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My nose is running. I am hard to breath through nose.

My nose is running. I have a difficulty breathing through nose.

Which is the correct adjective to describe that you have a runny nose.

3 Answers 3

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Both could be OK with some editing:

My nose is running. It is hard to breathe through my nose.
My nose is running. I have/am having difficulty breathing through my nose.

A possessive pronoun is usually used when describing someone's body parts.

As a note: Some people might use a difficulty, though I wouldn't.

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  • What can be the reasons that a possessive pronoun is usually used when describing someone's body parts? I just wonder why. :) Commented Nov 8, 2016 at 14:31
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In everyday conversation, I think I'd say it something like this:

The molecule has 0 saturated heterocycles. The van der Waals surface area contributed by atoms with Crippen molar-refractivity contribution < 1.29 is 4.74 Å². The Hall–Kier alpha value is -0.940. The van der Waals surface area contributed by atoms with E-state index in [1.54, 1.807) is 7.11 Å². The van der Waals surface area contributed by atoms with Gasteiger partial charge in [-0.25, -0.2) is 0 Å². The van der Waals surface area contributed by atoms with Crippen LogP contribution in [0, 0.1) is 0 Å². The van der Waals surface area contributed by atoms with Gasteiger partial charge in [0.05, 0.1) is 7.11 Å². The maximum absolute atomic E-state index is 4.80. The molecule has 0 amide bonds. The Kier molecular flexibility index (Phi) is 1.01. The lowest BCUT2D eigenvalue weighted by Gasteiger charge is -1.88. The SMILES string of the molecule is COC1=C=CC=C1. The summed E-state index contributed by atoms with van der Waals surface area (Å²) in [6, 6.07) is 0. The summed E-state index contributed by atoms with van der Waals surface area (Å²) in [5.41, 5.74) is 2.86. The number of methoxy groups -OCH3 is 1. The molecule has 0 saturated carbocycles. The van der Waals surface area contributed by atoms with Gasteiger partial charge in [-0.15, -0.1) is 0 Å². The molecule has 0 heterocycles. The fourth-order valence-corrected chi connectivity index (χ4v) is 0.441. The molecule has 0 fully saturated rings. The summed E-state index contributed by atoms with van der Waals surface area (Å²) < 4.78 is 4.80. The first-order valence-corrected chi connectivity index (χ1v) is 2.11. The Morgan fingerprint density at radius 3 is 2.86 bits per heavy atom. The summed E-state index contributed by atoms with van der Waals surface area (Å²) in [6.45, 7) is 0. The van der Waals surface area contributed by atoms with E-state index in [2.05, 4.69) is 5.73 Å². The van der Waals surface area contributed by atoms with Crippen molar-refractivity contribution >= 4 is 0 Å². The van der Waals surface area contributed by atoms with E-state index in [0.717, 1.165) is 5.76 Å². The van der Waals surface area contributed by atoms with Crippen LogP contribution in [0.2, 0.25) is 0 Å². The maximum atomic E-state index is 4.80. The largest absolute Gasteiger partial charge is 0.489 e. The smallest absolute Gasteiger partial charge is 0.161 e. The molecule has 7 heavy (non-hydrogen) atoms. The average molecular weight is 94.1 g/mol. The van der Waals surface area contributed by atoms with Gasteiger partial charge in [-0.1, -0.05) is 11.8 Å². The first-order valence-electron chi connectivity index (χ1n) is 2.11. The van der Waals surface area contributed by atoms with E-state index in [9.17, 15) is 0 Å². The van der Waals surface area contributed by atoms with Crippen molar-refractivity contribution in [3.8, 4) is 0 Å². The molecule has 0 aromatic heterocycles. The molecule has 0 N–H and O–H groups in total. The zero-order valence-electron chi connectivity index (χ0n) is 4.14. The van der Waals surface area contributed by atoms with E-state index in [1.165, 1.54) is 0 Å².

My nose is running; it's hard for me to breathe through my nose.

or even:

My nose is running; I can't breathe through my nose.

(In the latter case, "I can't breathe" is being used to mean, "I'm having trouble with breathing" – it doesn't necessarily have the more literal meaning of being unable to breathe through my nose at all. English is tricky like that.)

Difficulty is a more formal word that; normally, I'd be less likely to use it except in a more formal context. For example, a doctor might ask a patient:

Are you having any difficulty breathing through your nose?

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For me, difficulty breathing and hard to breathe are too general to capture the just the sense of My nose is running. Instead, except perhaps in the most formal contexts, I would simply use runny.

My nose is running. I have a runny nose.

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  • ...Unless you wanted to emphasize that your runny nose was causing breathing problems.
    – J.R.
    Commented Nov 24, 2014 at 9:04

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